These conventional science bloggers are really something. They’ve never met a published study extolling mainstream science they haven’t loved. I don’t know, maybe the studies somehow remind them of mommy and her warm basement where they still live at age 40 and do their important work.
A study praising a new drug? A study claiming a vaccine was “well tolerated?” A study claiming GMOs are perfectly safe? A study reporting the dire effects of man-made warming? They kiss it and try to make it better.
So here are a few statements they can chew on like week-old delivery pizza.
Warning: what follows could forever alter your view of published science.
We begin with quotes from two editors of prestigious science journals. These people have read, pawed over, analyzed, and dissected more science studies than 1000 bloggers taken together ever will.
One: Richard Horton, editor-in-chief, The Lancet, in The Lancet, 11 April, 2015, Vol 385, “Offline: What is medicine’s 5 sigma?”:
“The case against science is straightforward: much of the scientific literature, perhaps half, may simply be untrue. Afflicted by studies with small sample sizes, tiny effects, invalid exploratory analyses, and flagrant conflicts of interest, together with an obsession for pursuing fashionable trends of dubious importance, science has taken a turn towards darkness…
“The apparent endemicity of bad research behaviour is alarming. In their quest for telling a compelling story, scientists too often sculpt data to fit their preferred theory of the world. Or they retrofit hypotheses to fit their data. Journal editors deserve their fair share of criticism too. We aid and abet the worst behaviours. Our acquiescence to the impact factor fuels an unhealthy competition to win a place in a select few journals. Our love of ‘significance’ pollutes the literature with many a statistical fairy-tale…Journals are not the only miscreants. Universities are in a perpetual struggle for money and talent…”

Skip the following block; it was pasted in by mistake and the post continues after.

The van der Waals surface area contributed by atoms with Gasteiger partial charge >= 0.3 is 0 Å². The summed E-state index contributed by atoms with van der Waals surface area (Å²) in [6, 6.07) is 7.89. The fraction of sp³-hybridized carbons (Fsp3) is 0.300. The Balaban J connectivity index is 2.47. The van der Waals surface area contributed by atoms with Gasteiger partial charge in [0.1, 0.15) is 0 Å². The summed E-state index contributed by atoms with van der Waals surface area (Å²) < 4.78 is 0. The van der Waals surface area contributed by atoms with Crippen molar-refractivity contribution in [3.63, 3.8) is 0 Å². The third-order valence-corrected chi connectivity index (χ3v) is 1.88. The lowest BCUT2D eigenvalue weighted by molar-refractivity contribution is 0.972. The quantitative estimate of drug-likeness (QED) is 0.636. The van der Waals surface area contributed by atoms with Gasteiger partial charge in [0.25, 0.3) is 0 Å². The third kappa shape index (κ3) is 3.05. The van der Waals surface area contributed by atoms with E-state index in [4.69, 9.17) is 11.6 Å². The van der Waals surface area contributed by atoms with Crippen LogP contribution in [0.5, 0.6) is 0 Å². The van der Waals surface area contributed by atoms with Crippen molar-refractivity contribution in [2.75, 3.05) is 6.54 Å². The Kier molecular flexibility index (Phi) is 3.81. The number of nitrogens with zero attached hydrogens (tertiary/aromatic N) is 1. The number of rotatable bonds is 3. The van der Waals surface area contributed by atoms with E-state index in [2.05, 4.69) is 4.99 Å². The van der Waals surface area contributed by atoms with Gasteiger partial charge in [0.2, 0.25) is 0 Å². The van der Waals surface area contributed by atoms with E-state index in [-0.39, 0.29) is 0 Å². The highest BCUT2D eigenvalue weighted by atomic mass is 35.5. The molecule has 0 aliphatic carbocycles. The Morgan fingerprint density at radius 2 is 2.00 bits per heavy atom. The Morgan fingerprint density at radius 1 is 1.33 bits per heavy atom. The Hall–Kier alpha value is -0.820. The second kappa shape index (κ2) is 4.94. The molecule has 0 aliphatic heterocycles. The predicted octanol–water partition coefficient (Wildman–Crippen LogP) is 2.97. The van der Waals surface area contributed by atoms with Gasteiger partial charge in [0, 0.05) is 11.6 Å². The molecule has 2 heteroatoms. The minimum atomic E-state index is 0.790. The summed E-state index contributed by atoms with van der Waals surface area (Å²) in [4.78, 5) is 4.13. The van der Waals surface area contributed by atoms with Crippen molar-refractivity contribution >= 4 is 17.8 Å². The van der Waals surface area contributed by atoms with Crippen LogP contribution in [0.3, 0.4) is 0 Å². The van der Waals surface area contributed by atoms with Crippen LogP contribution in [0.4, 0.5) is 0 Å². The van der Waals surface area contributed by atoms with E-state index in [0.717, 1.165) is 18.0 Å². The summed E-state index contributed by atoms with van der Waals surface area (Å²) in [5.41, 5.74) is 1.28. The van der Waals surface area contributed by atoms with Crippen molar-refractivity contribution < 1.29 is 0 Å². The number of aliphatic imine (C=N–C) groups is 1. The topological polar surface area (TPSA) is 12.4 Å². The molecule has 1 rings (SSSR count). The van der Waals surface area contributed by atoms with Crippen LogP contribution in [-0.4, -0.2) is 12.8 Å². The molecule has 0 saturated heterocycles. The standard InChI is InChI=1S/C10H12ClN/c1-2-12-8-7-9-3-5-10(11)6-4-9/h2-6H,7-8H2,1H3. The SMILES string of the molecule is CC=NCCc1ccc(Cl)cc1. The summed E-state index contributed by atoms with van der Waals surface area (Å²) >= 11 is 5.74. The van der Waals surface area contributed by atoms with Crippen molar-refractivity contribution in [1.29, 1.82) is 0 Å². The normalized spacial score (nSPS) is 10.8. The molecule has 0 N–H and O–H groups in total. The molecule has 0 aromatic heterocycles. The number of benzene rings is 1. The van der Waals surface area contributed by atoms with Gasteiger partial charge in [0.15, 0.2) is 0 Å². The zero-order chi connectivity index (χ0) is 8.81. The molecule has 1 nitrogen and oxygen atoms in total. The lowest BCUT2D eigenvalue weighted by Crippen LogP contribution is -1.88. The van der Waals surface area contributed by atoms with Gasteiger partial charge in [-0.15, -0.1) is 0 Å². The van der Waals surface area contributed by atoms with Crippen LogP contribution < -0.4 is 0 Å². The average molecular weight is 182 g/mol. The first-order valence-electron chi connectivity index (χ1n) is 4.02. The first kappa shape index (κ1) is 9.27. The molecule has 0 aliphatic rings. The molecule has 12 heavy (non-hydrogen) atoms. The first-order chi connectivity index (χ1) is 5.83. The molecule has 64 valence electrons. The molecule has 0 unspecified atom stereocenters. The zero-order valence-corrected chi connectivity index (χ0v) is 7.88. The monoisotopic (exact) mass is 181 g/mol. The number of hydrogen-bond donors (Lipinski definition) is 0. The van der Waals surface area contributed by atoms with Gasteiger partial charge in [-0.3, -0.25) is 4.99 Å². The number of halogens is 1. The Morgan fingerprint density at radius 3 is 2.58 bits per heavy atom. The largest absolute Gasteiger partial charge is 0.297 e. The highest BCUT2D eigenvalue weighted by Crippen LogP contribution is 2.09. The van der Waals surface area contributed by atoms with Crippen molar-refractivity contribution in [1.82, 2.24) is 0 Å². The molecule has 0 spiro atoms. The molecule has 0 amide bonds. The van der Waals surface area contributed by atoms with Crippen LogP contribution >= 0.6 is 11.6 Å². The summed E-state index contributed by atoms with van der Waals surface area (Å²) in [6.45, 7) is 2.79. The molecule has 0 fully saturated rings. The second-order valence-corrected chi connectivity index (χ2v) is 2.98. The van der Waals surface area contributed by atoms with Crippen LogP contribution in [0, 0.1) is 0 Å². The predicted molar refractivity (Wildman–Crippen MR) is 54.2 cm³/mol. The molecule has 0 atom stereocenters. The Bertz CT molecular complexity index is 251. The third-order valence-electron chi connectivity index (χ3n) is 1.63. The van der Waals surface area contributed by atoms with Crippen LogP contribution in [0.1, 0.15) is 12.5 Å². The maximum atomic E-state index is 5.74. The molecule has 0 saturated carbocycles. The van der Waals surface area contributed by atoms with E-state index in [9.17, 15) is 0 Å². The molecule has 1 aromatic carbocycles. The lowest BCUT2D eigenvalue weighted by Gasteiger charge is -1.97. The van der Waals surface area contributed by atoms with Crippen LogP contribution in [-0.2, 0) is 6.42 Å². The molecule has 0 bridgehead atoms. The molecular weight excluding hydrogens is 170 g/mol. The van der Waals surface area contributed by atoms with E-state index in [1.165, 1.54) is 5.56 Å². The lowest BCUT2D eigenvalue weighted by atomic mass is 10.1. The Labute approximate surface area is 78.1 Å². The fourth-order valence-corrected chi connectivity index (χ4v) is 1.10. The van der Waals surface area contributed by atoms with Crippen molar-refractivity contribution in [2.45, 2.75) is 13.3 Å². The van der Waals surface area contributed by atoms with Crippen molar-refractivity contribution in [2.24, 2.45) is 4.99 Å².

Two: Marcia Angell, former editor of The New England Journal of Medicine, in the NY Review of Books, January 15, 2009, “Drug Companies & Doctors: A Story of Corruption”:
“It is simply no longer possible to believe much of the clinical research that is published, or to rely on the judgment of trusted physicians or authoritative medical guidelines. I take no pleasure in this conclusion, which I reached slowly and reluctantly over my two decades as an editor of The New England Journal of Medicine.”
Three: John PA Ioannidis, Department of Hygiene and Epidemiology, University of Ioannina School of Medicine, Ioannina, Greece, and Institute for Clinical Research and Health Policy Studies, Department of Medicine, Tufts-New England Medical Center, Tufts University School of Medicine, Boston, Massachusetts, in PLoS Medicine, August 30, 2005, “Why Most Published Research Findings Are False”: